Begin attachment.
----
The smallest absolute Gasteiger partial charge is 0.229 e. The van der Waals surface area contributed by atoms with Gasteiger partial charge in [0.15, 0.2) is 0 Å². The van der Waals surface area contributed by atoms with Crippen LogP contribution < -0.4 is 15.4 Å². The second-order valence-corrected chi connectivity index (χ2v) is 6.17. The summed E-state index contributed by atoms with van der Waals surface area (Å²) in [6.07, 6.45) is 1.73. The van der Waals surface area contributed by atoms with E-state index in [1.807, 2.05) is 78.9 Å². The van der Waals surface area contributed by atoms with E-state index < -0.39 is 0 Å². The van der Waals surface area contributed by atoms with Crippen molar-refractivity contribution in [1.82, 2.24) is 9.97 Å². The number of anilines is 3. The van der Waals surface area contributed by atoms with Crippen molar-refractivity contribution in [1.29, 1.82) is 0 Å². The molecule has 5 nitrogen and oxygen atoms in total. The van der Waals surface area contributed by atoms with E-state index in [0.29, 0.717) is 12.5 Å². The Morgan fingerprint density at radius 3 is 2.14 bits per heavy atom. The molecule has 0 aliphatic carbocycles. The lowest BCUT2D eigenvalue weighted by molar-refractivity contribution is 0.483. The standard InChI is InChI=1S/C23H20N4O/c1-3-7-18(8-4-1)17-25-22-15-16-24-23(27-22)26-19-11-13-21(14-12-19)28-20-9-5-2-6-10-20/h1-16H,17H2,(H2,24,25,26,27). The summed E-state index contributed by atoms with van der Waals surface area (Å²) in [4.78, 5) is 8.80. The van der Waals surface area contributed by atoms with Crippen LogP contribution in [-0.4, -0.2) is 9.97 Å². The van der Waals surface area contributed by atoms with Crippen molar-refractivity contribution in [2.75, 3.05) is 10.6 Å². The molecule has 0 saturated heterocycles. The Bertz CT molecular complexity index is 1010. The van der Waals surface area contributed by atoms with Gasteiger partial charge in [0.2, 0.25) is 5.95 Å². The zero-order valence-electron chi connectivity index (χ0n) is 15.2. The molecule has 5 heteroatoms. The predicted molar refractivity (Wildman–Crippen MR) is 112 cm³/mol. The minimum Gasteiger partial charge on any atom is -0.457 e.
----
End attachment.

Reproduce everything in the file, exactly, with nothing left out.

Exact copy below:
The smallest absolute Gasteiger partial charge is 0.229 e. The van der Waals surface area contributed by atoms with Gasteiger partial charge in [0.15, 0.2) is 0 Å². The van der Waals surface area contributed by atoms with Crippen LogP contribution < -0.4 is 15.4 Å². The second-order valence-corrected chi connectivity index (χ2v) is 6.17. The summed E-state index contributed by atoms with van der Waals surface area (Å²) in [6.07, 6.45) is 1.73. The van der Waals surface area contributed by atoms with E-state index in [1.807, 2.05) is 78.9 Å². The van der Waals surface area contributed by atoms with E-state index < -0.39 is 0 Å². The van der Waals surface area contributed by atoms with Crippen molar-refractivity contribution in [1.82, 2.24) is 9.97 Å². The number of anilines is 3. The van der Waals surface area contributed by atoms with Crippen molar-refractivity contribution in [1.29, 1.82) is 0 Å². The molecule has 5 nitrogen and oxygen atoms in total. The van der Waals surface area contributed by atoms with E-state index in [0.29, 0.717) is 12.5 Å². The Morgan fingerprint density at radius 3 is 2.14 bits per heavy atom. The molecule has 0 aliphatic carbocycles. The lowest BCUT2D eigenvalue weighted by molar-refractivity contribution is 0.483. The standard InChI is InChI=1S/C23H20N4O/c1-3-7-18(8-4-1)17-25-22-15-16-24-23(27-22)26-19-11-13-21(14-12-19)28-20-9-5-2-6-10-20/h1-16H,17H2,(H2,24,25,26,27). The summed E-state index contributed by atoms with van der Waals surface area (Å²) in [4.78, 5) is 8.80. The van der Waals surface area contributed by atoms with Crippen LogP contribution in [-0.4, -0.2) is 9.97 Å². The van der Waals surface area contributed by atoms with Crippen molar-refractivity contribution in [2.75, 3.05) is 10.6 Å². The molecule has 0 saturated heterocycles. The Bertz CT molecular complexity index is 1010. The van der Waals surface area contributed by atoms with Gasteiger partial charge in [0.2, 0.25) is 5.95 Å². The zero-order valence-electron chi connectivity index (χ0n) is 15.2. The molecule has 5 heteroatoms. The predicted molar refractivity (Wildman–Crippen MR) is 112 cm³/mol. The minimum Gasteiger partial charge on any atom is -0.457 e.